Cyber criminals are continuing to look for new ways to disrupt operations, make money or spy on their targets. The number of nation-state-sponsored cyberattacks has grown and that the trend will likely to continue. Increased focus and investment on cybersecurity will protect and prepare them.
According to a recent article, most global organisations continue to be in the dark about the possible threats that they may face and how these will affect them.
Accenture’s Cyber Threatscape Report 2018 shows that too many organisations remain vulnerable to attacks and yet they are not preparing for the worst.
Although New Zealand is somehow isolated geographically, that is not a guarantee from experiencing cyberattacks. The country’s systems and IP can still be potentially attacked from anywhere.
The country is deeply integrated into the global digital environment, transforming the way people live, work and play.
Moreover, the businesses are transforming digitally as they are being supported by good internet infrastructure and are immersed in a culture of innovation.
In the 2017 financial year, the technology sector has seen a revenue growth of 7.9% and has generated NZ$ 7.3 billion in offshore revenues.
To protect themselves, New Zealand organisation as well as their global counterparts should be prepared with how cyber threats are changing and adapt accordingly.
Cyber criminals are continuously networking, researching and testing out new tactics and procedures.
The report explains that cyber criminals are continuing to look for new ways to disrupt operations, make money or spy on their targets.
If the criminals are working nonstop to find vulnerabilities in organisations, then organisations must be on the front foot and expand their knowledge of potential threats and make the right investments.
These criminals are not just directly attacking chosen targets with phishing campaigns and vulnerability exploitation, but they are also looking to reach their targets through the networks of third or fourth-party supply chain partners by exploiting weaknesses in less modern technologies.
They will also try to attack the Internet of Things (IoT) and Industrial Internet of Things (IIoT) technologies that were not originally designed with cyber defence in mind.
The report mentioned that the number of nation-state-sponsored cyberattacks has grown and that the trend will likely to continue.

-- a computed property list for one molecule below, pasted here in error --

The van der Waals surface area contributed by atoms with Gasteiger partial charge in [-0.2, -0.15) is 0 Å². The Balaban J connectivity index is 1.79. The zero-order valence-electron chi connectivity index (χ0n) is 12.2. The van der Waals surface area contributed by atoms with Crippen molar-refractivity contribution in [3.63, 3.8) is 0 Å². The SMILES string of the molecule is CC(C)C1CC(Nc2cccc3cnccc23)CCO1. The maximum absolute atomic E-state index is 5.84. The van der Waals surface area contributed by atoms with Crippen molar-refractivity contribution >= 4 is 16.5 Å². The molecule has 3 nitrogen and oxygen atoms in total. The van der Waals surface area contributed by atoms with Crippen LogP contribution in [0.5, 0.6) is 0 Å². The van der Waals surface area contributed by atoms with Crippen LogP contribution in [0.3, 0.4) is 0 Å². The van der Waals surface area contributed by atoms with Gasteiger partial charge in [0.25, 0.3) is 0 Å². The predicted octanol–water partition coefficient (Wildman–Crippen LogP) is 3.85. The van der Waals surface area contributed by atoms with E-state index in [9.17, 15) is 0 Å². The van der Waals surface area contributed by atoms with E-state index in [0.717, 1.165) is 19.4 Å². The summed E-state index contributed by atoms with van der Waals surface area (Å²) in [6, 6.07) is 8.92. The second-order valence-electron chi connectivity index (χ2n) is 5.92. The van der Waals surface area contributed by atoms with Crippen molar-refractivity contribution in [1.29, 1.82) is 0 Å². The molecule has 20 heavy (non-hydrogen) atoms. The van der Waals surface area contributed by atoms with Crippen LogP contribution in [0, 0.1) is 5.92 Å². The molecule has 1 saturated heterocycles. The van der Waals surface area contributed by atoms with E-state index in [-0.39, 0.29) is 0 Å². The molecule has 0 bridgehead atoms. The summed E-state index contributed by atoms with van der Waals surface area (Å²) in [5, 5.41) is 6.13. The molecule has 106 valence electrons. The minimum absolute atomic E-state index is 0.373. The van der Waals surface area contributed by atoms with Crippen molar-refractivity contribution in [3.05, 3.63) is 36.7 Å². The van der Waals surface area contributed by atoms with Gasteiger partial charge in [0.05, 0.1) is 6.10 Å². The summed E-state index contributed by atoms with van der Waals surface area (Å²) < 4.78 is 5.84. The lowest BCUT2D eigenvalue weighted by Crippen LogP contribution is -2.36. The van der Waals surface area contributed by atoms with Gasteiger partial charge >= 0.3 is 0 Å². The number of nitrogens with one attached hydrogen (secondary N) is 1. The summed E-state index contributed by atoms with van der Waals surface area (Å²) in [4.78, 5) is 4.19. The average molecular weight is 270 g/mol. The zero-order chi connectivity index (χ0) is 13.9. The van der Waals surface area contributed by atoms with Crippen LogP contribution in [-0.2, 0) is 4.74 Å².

The National Cyber Security Centre of New Zealand discovered that in the past financial year, there were 122 cyber incidents related to state-sponsored computer network exploitation groups.
Several malware trends were outlined in the report. Cryptomining is a malware trend in cryptocurrency.
Miner malware rewards its operators with the cryptocurrency mined on infected hosts, with those victim systems potentially benefiting from rapid fluctuations in price.
The most prevalent form of attack to extort money from organisations is ransomware, with attacks doubling between 2016 and 2017. The number of reported incidents rose from 13% to 27%.
Cybercriminals are upping their attack methods and diversifying them by using multi-functional ransom malware.
This encompasses secondary functionality such as minder malware or data exfiltration, to ensure a second layer of possible profitability.
Being lax and complacent should be avoided as the kinds of cyberattacks happening are becoming more complex.
There are many tools and strategies that organisations can maximise in order to handle this kind of risk.
Organisations should adopt a continuous response model and always assume that the organisation has been breached. Use incident response and threat hunting teams to look for the next breach.
Improve on the research capabilities of the team as well as their abilities to provide strategic insights and increase their use of cyber research tools and technologies.
One of the most effective ways to prevent any attack is to think beyond the enterprise and instead on the whole cyber ecosystem.
Organisations should develop a more proactive security posture for businesses based on strategic, operational and tactical demands.
Significance on working with suppliers and partners around the world was stressed since only about 39% of companies say that the data exchanges with strategic partners or third parties are adequately protected by their cybersecurity strategy.
By analysing data, organisations can anticipate risk and adopt a more proactive approach and put in place robust defence strategies.
Being immersed in the global digital environment has left New Zealand exposed to a plethora of evolving cybercrimes.
Therefore, organisations must increase their focus and investment on cybersecurity to ensure that they are better protected and prepared.
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